Summertime is a great time to head to the beach. We decided to take a trip to Ocracoke Island recently. As soon as you get on the island, you slip into a more relaxed mood. The little village is very walkable, or you can rent a bike or a golf cart to get around most places. There were many great choices of restaurants to try, but we decided to check out the Flying Melon Cafe.
The Flying Melon has a pretty, sunny yellow exterior with an inviting front porch. As we entered the restaurant, I was immediately reminded of some of the cute little restaurants we dined in while traveling in the French countryside near the Loir Valley. Big wooden red roosters carved by local artist, Len Skinner, are scattered throughout the dining room. The tables have crisp, white linens over green melon-colored polka dot tablecloths and deep burgundy vases filled with Black-eyed Susans decorate the tables.
The menu is a wonderful combination of seafood, Southern food and New Orleans-influenced dishes, that reflect the style of executive chef and co-owner of the Flying Melon, Michael Schramel. The menu also has many items that change with what is seasonal and available locally.
Chef Schramel came to Ocracoke Island eight years ago and bought the restaurant with Suzie O’Neal. Schramel brings over 40 years of experience as a chef to this restaurant and it shows.
We decide to start off our meal with an appetizer, so we chose the mushroom cheesecake, which is like a pate, or almost like a mousse, but it’s cut into a pie shape form. It is served with a burgundy crème Anglaise sauce, which made the mushrooms taste even richer. We spread the mushroom spread on some toasted bread. It was truly a Heavenly dish!
I decided to order one of the specials, which was a grilled Cobia with crab meat and a lemon beurre blanc sauce. Our waiter told us the Cobia was in season for a very short time, so it was good timing on our part that we were there the night they were serving it. The Cobia is a thick piece of white fish, reminiscent of Mahi Mahi. The texture of the fish was much like a steak, but the taste was light and mild. The chopped crab on top of the fish added a bit of sweetness to the dish and was really decadent. The lemon sauce helped to cut the sweetness of the dish. The sides of zucchini and summer squash and the mashed sweet potatoes were also really good. This dish also came with a House salad, which consisted of mixed greens and shredded carrots. This is the kind of meal I am craving for when I come to the beach. Fresh seafood, probably caught just off the coast of Ocracoke, fresh vegetables and a relaxing, comfortable dining room.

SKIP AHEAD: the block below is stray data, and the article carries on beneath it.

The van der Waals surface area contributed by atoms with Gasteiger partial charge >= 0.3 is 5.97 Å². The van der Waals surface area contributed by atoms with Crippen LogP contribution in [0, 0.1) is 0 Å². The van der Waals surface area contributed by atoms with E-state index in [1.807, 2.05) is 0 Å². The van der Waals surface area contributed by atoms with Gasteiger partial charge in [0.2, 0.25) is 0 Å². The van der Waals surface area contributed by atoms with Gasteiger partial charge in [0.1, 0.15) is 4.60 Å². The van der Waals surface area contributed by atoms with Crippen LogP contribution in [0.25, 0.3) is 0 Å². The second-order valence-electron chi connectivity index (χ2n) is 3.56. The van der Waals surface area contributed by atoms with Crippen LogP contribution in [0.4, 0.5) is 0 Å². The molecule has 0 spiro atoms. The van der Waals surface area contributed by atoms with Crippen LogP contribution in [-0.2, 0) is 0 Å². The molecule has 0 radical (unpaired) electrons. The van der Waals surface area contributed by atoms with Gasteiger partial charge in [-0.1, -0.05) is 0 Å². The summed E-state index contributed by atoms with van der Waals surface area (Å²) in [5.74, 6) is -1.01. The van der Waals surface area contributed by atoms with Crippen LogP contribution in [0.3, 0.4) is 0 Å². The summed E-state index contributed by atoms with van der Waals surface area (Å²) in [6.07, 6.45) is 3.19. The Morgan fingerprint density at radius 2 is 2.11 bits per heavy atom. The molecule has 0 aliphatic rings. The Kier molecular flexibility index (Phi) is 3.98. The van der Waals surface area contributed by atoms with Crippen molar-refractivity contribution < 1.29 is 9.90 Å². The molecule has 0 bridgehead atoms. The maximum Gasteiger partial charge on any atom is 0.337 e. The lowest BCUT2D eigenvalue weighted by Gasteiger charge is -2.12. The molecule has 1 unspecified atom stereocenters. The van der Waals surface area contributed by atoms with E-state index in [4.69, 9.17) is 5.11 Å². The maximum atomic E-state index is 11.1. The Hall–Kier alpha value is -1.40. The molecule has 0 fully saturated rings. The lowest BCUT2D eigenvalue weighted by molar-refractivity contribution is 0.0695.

My husband tried the Shrimp Creole dish. After all, the chef is from New Orleans, so we figured his Creole dish would be good. We were not disappointed. It was great! The shrimp were nice and plump and a good sized portion. The tomatoes, peppers, onions were cooked with basil, oregano and a little bit of lemon peel, and, of course, a kick of cayenne pepper, but just a bit, not too much. The stew was served with white rice. You could taste the richness of the tomatoes and the shrimp and only after a few minutes did our lips start to hum a little from the pepper.
I really wanted to try dessert, because the choices sounded amazing, such as the blackberry and mango cobbler and the New Orleans inspired bread pudding, but we were so full, we had to waddle out of the restaurant and take a walk up and down the main road of the village before returning to our room. We didn’t even have room to have a cocktail later that evening.
I know whenever I come back to Ocracoke Island, I’ll be returning to the Flying MelonCafe. Everyone on the island said we have to try their famous brunch. One of the recommended items is the French toast that is inspired by beignets. The sweet potato pancakes and the omelets are also supposed to be great.